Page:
Twenty-eight years before Mitt Romney had to seek "binders full of women" for jobs in Massachusetts state government, California's Governor Jerry Brown was appointing women to high positions in the biggest state government in the country. I know because I was one of them.
And Jerry didn't need no stinkin' binders to identify qualified women. Nor did he need to ask women's groups to identify them. He personally knew, all on his own, who the qualified women were.
No sooner was he sworn in than he immediately appointed Rose Bird as Secretary of Agriculture. Within the same week he appointed Claire Dedrich as Secretary of Resources and Adriana Gianturko to head CalTrans, the largest state highway system in the country. These three women held control of most of the land and water of California (including its coastal waters), its enormous agricultural industry, and its might freeway and bridge system. These sure were no sissy "lady-like" jobs!
And within two years Brown elevated Rose Bird to be Chief Justice of the California Supreme Court!
These women tackled tough stuff head on. While Secretary of Agriculture, Rose ended the violence and strikes in the agribusiness fields by creating the Farm Labor Relations Act, a crowning achievement for Cesar Chavez, Dolores Huerta and the United Farm Workers. Like Cesar, Rose was in constant danger for her life, not just from agribusiness hired thugs but also from the Teamsters who wanted control of farm workers. She didn't care. "Let's go take square dance lessons," she said to me.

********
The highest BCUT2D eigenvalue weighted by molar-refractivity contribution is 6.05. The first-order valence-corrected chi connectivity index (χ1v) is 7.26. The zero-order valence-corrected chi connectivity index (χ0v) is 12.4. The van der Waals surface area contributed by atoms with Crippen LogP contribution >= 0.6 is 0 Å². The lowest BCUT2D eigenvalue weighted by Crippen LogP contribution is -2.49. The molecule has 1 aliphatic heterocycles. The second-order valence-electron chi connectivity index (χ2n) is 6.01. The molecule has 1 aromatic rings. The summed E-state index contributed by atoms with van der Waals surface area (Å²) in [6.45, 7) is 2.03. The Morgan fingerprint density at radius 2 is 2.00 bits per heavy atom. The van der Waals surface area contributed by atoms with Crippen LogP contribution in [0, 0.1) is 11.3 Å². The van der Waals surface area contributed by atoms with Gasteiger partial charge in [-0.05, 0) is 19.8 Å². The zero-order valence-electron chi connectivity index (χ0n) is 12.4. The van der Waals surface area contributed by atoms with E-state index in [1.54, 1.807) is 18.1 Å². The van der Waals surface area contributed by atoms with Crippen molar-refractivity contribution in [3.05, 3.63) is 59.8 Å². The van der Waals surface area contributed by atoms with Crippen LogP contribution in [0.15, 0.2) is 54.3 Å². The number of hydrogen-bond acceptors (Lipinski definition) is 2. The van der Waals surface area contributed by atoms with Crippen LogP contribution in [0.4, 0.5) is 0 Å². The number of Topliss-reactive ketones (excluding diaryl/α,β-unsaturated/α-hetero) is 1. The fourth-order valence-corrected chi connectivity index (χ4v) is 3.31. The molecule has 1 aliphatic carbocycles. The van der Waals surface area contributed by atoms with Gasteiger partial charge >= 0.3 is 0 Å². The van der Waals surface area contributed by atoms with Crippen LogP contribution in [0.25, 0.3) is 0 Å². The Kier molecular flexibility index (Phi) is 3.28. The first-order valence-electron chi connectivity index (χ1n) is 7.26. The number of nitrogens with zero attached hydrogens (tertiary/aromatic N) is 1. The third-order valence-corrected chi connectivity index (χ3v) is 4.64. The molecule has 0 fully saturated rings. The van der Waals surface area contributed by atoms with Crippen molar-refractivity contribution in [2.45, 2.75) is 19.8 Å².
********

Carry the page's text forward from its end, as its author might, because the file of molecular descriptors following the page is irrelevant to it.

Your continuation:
Claire went up against the tough guys by seeking to protect the dwindling redwood forests from clear-cut logging. The lumberjacks came roaring into Sacramento in their monster trucks and hung her in effigy in front of the state capitol. I watched it all with her from her office window. "Should we go out and serve them coffee?" I quipped. She smiled, though wanly.
Adrianna earned the unrelenting hatred and attacks of the auto industry, the highway workers, the mighty Operating Engineers, and the City of Los Angeles for trying to embue the state's massive freeway building with some kind of environmental good sense.
Where are they now?
Adrianna is apparently still alive somewhere, but Rose and Claire have been dead for years and years. I miss them. The four of us could have had a good laugh and a few drinks over Mitt Romney's "binders full of women".
We'd all have the same question for Mitt, paraphrasing Big Bill Clinton: "Where you been, boy, these past forty years since the Woman's Movement?"
And where the hell were you, Mitt, in the twenty-eight years between Jerry Brown's women appointees and you becoming governor of Massachusetts?
Sitting around for decades with a binder over your head?
Hey, Mitt boy! You got a binder full of tax returns you should share with us?